GST – A ‘Back-Door Listing’ to a Developed Nation Status!

Dr Dzulkefly Ahmad

The implementation of the goods and services tax (GST) is a means of placing the country’s economy at a level that is at par with those of developed nations, said Second Finance Minister, Datuk Seri Ahmad Husni Hanadzlah.

A colleague of mine almost fell off his chair laughing when I told him that yesterday. He couldn’t believe it that it came from the second Finance Minister. Yes indeed, one of the darnest thing said of Malaysian Ministers but it is true nonetheless.

In all fairness, the minister delivered an “Earth-Shaking” speech weeks ago on the occasion of the “National Economic Outlook Conference 2010-2011” organized by the Malaysian Institute of Economic Research (MIER).

He cogently talked of the stagnation of the last decade and the lost of competitiveness blaming it all to the economy being trapped in a low-income, low wage and low productivity structure. Just as we were about to believe that he may be the only star still shining in the BN’s darkness moment, our hope were rudely dashed.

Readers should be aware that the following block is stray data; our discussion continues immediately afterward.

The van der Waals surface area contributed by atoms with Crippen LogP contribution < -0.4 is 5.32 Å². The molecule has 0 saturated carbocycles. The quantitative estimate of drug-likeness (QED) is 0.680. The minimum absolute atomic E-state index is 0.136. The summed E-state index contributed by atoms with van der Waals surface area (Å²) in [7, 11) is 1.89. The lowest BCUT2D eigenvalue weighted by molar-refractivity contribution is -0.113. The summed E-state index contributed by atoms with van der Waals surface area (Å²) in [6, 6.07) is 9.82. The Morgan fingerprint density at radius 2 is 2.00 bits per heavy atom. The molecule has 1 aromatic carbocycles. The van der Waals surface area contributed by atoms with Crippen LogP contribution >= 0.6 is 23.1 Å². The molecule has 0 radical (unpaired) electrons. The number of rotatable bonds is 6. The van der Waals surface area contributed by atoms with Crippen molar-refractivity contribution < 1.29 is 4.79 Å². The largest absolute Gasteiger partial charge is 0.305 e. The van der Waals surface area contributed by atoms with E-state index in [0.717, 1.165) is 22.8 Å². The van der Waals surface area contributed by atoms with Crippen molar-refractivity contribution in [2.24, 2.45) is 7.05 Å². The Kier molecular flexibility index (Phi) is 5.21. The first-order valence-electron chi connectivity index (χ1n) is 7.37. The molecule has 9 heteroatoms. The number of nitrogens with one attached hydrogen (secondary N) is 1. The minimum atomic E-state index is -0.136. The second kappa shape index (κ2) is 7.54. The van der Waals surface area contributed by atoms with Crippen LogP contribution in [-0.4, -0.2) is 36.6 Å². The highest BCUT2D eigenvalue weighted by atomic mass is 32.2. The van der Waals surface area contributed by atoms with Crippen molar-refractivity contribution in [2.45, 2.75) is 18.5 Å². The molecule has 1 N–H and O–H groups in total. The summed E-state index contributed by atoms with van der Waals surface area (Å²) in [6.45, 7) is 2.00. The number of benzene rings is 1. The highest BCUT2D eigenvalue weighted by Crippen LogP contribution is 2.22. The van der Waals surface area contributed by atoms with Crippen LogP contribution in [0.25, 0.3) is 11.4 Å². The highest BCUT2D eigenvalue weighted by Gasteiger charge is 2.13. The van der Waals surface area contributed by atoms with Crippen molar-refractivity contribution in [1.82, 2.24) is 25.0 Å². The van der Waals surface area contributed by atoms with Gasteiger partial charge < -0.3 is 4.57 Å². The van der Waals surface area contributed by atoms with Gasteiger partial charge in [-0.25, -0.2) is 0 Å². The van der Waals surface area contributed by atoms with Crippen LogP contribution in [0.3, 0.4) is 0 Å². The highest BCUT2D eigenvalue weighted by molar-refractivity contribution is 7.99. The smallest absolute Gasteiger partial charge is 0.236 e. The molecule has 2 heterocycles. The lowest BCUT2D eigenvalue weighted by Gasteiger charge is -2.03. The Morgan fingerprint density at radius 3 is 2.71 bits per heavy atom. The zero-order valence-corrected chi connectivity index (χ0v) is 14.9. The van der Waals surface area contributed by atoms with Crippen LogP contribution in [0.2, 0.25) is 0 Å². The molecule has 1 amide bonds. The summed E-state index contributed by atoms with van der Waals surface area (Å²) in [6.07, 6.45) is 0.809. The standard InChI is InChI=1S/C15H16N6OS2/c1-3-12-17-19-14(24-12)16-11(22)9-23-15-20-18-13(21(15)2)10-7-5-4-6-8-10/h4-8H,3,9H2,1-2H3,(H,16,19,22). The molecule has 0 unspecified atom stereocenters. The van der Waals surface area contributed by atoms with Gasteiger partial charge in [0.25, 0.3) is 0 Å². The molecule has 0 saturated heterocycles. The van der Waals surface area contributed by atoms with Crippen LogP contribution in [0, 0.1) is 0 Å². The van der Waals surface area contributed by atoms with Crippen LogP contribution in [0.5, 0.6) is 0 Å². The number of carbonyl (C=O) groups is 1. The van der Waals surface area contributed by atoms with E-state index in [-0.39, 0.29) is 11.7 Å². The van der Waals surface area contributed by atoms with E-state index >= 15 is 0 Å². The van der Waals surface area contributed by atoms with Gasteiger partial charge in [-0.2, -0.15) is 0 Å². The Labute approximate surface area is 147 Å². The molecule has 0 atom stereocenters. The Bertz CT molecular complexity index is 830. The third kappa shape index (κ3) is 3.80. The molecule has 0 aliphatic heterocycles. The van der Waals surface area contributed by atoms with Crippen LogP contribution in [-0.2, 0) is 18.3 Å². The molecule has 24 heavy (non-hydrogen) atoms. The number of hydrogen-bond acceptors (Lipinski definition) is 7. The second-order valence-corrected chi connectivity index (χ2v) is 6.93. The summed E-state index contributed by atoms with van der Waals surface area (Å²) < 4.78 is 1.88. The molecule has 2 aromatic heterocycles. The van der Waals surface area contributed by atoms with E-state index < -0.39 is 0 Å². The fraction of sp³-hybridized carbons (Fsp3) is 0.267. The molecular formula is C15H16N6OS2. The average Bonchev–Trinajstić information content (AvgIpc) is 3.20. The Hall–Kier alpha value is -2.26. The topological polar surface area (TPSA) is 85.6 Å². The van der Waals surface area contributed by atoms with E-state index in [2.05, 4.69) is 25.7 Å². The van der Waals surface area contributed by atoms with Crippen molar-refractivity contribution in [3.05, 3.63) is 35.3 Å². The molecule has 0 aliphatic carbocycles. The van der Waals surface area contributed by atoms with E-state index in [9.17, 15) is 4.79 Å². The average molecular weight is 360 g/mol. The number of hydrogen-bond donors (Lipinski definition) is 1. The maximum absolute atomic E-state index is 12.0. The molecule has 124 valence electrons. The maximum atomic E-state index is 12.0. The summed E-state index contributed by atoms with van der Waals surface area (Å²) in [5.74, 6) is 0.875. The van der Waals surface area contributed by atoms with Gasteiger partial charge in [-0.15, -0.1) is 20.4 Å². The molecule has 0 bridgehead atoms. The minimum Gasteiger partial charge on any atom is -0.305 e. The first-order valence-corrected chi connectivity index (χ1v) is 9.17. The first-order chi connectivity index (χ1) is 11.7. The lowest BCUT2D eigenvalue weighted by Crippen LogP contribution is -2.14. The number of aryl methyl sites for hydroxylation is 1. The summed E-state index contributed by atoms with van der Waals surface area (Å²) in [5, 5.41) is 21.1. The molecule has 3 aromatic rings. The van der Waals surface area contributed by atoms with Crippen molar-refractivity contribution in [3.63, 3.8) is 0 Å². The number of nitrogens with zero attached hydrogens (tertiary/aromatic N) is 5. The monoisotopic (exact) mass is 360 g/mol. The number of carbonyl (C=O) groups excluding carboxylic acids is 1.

His argument of placing us at par with those of developed nations with the introduction of GST was disturbingly shallow and completely misplaced. He cited that only three countries in the South-East Asian region do not practise this taxation system that is Malaysia, Brunei and Myanmar. “We need to change to ensure we stay in the best grouping”. What grouping Sir are we talking about now?

The Pakatan Rakyat (PR) anti-GST taskforce, of which the writer is a member, claimed that Malaysians will have to bear an additional RM6.4 billion in taxes if the proposed new tax system comes into force.